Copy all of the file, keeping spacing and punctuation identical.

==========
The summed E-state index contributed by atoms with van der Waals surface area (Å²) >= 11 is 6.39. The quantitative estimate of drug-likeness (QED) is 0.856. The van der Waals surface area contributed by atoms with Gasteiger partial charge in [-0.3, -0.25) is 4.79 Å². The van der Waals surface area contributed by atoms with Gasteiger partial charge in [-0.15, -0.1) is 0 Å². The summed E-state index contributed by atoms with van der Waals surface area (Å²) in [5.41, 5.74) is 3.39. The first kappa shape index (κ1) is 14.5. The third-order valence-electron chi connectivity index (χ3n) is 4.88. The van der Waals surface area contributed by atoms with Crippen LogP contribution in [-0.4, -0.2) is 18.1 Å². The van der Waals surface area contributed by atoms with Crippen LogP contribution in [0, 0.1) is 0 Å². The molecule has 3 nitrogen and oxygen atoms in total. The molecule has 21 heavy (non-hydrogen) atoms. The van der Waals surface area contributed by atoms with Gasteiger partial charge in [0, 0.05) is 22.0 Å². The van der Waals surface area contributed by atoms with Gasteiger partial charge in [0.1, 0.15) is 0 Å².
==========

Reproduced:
The summed E-state index contributed by atoms with van der Waals surface area (Å²) >= 11 is 6.39. The quantitative estimate of drug-likeness (QED) is 0.856. The van der Waals surface area contributed by atoms with Gasteiger partial charge in [-0.3, -0.25) is 4.79 Å². The van der Waals surface area contributed by atoms with Gasteiger partial charge in [-0.15, -0.1) is 0 Å². The summed E-state index contributed by atoms with van der Waals surface area (Å²) in [5.41, 5.74) is 3.39. The first kappa shape index (κ1) is 14.5. The third-order valence-electron chi connectivity index (χ3n) is 4.88. The van der Waals surface area contributed by atoms with Crippen LogP contribution in [-0.4, -0.2) is 18.1 Å². The van der Waals surface area contributed by atoms with Crippen LogP contribution in [0, 0.1) is 0 Å². The molecule has 3 nitrogen and oxygen atoms in total. The molecule has 21 heavy (non-hydrogen) atoms. The van der Waals surface area contributed by atoms with Gasteiger partial charge in [0, 0.05) is 22.0 Å². The van der Waals surface area contributed by atoms with Gasteiger partial charge in [0.1, 0.15) is 0 Å².